Now, the present invention will be described in detail using an embodiment shown in the following examples. However, the examples are for illustration of the present invention and do not limit the scope of the present invention thereto.

EXAMPLE 1 Identification of Microorganism

Microorganisms were obtained from soil collected around a sugar factory located at Inchon, Korea. One of the microorganisms was found to show ability to produce fructosyl transferase of a high titer. The novel microorganism was identified as Penicillium citrinum which is a fungus belonging to Penicillium genus. The microorganism was deposited with the Korean Collection for Type Cultures (KCTC), located at Korea Research Institute of Bioscience and Biotechnology (KRIBB), #52, Oun-dong, Yusong-ku, Taejon, 305-333, Republic of Korea, on Feb. 27, 2001, as Deposition Access No. KCTC-10225BP, so that the microorganism can be available to a third party.

The microorganism Penicillium citrinum KCTC-10225BP according to the present invention were grown in the Czapek-Yeast Algae (CYA) medium and Malt Extract Algae (MEA), commonly used in the art for cultivation of fungi. The identified Penicillium citrinum KCTC 10225BP microorganism showed substantially similar properties and forms when being grown in the two media. The scientific properties and morphologies of the microorganism are shown in Table 2 below.

TABLE 2
MEA medium CYA medium
Growth characteristics in CYA and MEA media
Growth rate 2.6 3.6 cm
(25° C. for 7 days) communication
Growth rate 2.2 cm 2.4 cm
(37° C. for 7 days)
Growth rate
4° C. for 7 days)
Surface of Colony Velvet-like, Velvet-like, circular with deep
being flat grooves extending outwardly
Mycelium White helical White helical hypha without
hypha without conidium, forming a colony of
conidum, Grey-blue-green color
forming a
colony of
Grey-blue-
green color
Exudates
Pigment Forming a pale yellow
pigment
Bottom surface Pale Yellow Dark Yellow
of colony
Morphological characteristics
Conidiophores Growing from aerial hypha
Sometimes having branches of 20 to 50 μm
and growing to 100 to 200 μm
Smooth surface
Foreign spore: furcatum-type, terminating in
verticils about 2 to 4 (sometimes monoverticillate)
Metulae: branched type and having 5 to 8 phialides,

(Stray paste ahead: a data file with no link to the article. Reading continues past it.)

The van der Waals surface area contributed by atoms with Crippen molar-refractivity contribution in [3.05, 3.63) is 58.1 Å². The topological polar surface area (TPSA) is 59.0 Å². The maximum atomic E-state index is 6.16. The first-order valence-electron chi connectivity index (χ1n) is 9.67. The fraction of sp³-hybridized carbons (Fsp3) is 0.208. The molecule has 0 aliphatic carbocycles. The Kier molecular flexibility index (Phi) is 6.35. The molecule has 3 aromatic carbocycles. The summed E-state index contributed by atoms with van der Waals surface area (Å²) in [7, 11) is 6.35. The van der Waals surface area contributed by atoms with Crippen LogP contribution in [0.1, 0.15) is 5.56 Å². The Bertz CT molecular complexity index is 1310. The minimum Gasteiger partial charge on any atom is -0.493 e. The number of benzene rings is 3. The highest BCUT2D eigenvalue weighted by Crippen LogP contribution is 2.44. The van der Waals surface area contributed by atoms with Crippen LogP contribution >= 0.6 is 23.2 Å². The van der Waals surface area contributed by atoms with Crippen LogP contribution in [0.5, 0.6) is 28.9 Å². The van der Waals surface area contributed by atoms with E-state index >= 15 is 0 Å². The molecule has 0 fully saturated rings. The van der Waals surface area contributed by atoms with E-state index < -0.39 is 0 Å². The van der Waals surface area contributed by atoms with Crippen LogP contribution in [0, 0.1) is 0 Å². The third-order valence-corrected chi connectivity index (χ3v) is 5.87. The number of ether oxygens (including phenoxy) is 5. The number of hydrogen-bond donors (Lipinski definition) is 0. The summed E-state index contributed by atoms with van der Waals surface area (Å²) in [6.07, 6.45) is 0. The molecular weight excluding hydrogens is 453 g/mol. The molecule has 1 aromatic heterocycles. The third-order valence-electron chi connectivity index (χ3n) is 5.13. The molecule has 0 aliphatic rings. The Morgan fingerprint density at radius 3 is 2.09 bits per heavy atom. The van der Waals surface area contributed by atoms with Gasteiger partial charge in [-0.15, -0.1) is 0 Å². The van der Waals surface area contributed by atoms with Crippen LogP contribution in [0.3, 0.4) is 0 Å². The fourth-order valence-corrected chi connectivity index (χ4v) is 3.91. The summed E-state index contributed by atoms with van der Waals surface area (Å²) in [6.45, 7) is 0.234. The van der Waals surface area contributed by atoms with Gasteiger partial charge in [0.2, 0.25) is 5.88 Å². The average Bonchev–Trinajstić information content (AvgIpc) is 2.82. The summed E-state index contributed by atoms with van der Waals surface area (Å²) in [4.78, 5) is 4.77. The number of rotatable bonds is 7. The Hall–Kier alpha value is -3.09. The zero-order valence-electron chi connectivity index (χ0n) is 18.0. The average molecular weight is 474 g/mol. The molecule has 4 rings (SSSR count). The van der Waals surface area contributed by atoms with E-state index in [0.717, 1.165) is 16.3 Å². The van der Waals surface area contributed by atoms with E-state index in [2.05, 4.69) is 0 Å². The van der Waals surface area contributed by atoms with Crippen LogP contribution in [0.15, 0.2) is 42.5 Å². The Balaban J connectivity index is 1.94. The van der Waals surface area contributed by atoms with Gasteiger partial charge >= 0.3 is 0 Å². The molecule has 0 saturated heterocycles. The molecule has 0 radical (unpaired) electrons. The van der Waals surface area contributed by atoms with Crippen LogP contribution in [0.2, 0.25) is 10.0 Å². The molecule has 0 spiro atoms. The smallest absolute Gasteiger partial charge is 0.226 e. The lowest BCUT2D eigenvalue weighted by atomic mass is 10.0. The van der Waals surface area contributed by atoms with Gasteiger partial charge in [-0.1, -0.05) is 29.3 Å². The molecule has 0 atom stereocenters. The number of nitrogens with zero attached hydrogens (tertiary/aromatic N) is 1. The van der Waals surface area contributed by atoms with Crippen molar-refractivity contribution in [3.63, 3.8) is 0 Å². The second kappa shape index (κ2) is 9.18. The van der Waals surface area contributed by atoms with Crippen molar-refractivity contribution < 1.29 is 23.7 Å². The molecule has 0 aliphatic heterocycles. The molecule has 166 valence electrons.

size: 8.6-13.8 × 2.2-3.1 μm
Phialide: ampulliform, size: 4.3-8.3 × 1.8-2.9
Conidia Size: 2.4-3.2 × 2.0-3.1 μm
Spherical
Growing in a column shape unwound at the ends
of conidia

EXAMPLE 2 Seed Cultivation and Measurement of Enzyme Titer

As a medium for use in the seed cultivation of the Penicillium citrinum KCTC 10225BP microorganism, a modification of the medium composition used in culturing the fructooligosaccharides-producing microorganism, as described in Korean Laid-open publication No. 1989-1127, was used. The modified composition is shown in Table 3 below. The microorganism was cultured in a 250 mL flask and the added amount of the medium was 50 mL. The culturing was performed in a agitating incubator with an agitation speed of 150 rpm at 28° C. for 2 days.

TABLE 3
Ingredients Composition (g/L)
Sucrose 200
NaNo3 2
K2HPO4 5
Yeast extract 20
MgSO4 7H2O 1
KCl 1
Note:
pH corrected to 6.0 with 5N HCl

Next, the sucrose hydrolysis titer of fructosyl transferase which was prepared from the cultured Penicillium citrinum KCTC 10225BP was measured. The sucrose hydrolysis titer was measured according to the method described by Shinohara Satoshi (Japanese Unexamined Patent Application No. 10-165192). The enzyme titer was defined as an amount (μmol) of glucose produced by hydrolysis of sucrose, a sugar substrate, per unit time (minute). The fructosyl transferase prepared from the microorganism Penicillium citrinum KCTC 10225BP according to the present invention was found to have a sucrose hydrolysis titer of 1.5 unit/1 g of sucrose on an average. Such a result demonstrates that fructosyl transferase derived from Penicillium citrinum KCTC 10225BP according to the present invention has a sucrose hydrolysis titer superior to any other known enzymes, considering the experimental results of U.S. Pat. No. 5,334,516, in which when hydrolyzing sucrose using an enzyme derived from Aspergillus, at least 5 units of the enzyme was needed to degrade 1 g of sucrose, and D. Grizard et al., in which 7 units of the enzyme derived from Aspergillus awamori was needed to degrade 1 g of sucrose.